11 June 2007

Atrial Fibrillation - cause and treatment

Atrial Fibrillation

What is it?

Atrial fibrillation (AF) is a condition in which the heart beats with an abnormal or irregular rhythm. When the heart beats rapidly and irregularly, serious problems can occur such as blood clotting. The abnormal rhythm can come and go (called paroxysmal atrial fibrillation), persist for longer than 7 days (persistent atrial fibrillation), or persist despite treatment (permanent atrial fibrillation).

Atrial Fibrillation

What causes it?

The heart muscle has four chambers or compartments. The two upper chambers are called the right and left atria. Within the right atria, is a small mass of tissue - known as the sinoatrial node (SA node). This SA node triggers an electrical - like impulse that stimulates the heart muscle to beat and pump blood in and out of the heart. The SA node is like a “pacemaker” for the heart. It controls how fast the heart beats and keeps the rhythm of the heart regular.

For most individuals, when the heart beats at a normal rate and rhythm, it pumps about 60 to 100 times per minute. Atrial Fibrillation (AF) can cause the heart to beat 120 to 180 times per minute, or faster. When AF occurs, electrical impulses originate from many areas in the atrium instead of from the SA node - as many as 350 different impulses per minute, all trying to cause the heart to beat. Unfortunately, the heart cannot respond to the overload of electrical - like impulses and thus it begins to beat rapidly and irregularly - almost like a quiver instead of a beat. The fast and irregular beating of the heart can cause the feeling of heart fluttering or palpitations. Additionally, blood is not pumped effectively and may pool in the atria. When blood pools, it is more likely to clot. If a clot develops and breaks loose it can clog a blood vessel in the brain, causing a stroke.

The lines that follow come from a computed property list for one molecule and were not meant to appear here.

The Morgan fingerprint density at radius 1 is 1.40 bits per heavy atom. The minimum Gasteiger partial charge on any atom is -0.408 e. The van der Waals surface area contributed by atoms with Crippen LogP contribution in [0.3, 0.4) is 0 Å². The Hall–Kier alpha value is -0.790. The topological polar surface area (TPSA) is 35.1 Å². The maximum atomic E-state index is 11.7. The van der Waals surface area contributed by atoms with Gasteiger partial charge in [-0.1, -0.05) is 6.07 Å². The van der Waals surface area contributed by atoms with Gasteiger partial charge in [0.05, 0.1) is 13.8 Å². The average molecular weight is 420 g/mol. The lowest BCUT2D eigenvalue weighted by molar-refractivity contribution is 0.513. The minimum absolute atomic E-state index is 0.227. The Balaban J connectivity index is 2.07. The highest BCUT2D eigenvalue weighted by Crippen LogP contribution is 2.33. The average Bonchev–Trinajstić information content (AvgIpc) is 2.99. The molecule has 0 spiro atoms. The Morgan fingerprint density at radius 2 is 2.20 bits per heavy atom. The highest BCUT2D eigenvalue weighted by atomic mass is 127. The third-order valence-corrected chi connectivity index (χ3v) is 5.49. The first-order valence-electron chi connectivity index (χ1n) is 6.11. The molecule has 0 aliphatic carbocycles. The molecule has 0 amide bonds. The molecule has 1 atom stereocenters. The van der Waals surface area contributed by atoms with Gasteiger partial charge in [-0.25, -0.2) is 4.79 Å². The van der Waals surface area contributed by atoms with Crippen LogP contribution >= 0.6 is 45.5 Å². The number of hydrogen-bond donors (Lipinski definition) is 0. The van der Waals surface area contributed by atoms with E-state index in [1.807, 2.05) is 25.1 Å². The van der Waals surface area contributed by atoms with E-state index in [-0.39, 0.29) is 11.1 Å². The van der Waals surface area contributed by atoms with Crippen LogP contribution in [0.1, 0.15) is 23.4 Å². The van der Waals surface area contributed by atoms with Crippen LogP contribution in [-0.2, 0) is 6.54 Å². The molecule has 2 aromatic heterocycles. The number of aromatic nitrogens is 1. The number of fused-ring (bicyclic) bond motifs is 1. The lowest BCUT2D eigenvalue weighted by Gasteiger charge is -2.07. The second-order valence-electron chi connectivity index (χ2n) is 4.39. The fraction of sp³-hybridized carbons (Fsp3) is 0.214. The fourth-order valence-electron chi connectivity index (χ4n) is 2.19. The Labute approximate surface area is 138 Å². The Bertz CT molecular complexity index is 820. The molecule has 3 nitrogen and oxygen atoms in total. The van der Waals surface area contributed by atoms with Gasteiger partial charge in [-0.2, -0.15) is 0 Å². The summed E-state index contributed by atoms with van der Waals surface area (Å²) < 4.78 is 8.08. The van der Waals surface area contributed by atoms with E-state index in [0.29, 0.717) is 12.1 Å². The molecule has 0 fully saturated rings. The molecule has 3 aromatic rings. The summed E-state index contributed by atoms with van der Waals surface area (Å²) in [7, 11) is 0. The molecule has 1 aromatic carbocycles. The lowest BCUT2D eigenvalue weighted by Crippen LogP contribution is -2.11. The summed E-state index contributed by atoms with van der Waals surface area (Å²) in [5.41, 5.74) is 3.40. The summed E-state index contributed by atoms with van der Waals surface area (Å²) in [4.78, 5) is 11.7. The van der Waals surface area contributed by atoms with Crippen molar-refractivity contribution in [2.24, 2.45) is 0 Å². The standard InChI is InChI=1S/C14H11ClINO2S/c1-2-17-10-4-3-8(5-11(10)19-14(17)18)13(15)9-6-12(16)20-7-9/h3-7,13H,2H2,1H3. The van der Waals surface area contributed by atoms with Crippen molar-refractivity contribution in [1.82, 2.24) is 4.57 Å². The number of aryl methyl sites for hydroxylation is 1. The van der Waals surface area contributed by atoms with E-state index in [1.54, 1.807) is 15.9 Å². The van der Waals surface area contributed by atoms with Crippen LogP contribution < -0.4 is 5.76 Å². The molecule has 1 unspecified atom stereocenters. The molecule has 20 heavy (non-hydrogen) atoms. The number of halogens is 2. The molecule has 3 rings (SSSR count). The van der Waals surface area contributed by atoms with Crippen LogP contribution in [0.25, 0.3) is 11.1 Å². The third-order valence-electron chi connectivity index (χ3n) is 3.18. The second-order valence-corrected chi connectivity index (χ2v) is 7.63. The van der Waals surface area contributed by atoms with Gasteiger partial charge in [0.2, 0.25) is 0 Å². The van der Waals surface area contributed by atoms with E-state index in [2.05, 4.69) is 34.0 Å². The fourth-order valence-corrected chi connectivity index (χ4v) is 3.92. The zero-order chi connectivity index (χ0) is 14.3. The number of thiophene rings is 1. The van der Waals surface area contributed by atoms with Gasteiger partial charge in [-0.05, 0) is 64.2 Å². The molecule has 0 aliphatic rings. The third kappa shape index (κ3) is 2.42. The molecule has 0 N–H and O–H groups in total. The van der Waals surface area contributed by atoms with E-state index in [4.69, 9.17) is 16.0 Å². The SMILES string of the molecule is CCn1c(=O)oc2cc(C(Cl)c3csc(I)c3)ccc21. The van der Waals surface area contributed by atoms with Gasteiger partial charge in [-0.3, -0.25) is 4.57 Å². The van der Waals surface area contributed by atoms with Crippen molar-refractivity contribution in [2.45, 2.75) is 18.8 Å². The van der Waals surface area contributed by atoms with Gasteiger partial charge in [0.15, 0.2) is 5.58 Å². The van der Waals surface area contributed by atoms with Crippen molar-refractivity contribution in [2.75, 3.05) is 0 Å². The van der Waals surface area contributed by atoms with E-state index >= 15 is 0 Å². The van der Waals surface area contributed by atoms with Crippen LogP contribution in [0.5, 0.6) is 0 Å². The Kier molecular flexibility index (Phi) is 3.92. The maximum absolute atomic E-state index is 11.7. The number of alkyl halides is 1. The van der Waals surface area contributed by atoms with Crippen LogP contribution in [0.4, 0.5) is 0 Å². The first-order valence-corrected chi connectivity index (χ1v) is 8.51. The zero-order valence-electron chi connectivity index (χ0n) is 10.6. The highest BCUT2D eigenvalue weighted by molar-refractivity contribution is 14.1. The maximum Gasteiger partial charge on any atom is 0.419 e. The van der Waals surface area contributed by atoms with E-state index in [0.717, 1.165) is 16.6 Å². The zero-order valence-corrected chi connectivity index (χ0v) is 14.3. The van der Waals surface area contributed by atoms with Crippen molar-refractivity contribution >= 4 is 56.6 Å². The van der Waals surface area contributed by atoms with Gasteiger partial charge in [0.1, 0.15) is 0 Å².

The two lower chambers - the right and left ventricles - of the heart are also affected by AF. Rapid and irregular beating does not allow sufficient time for the ventricles to adequately fill with blood before being stimulated to pump the blood out of the heart again. As a result, less blood is pumped out of the heart and the body’s tissues--which are dependent on the heart for oxygen-rich blood--are provided with a smaller supply, causing symptoms like shortness-of-breath, dizziness and fatigue or tiredness.



Post a Comment

Subscribe to Post Comments [Atom]

<< Home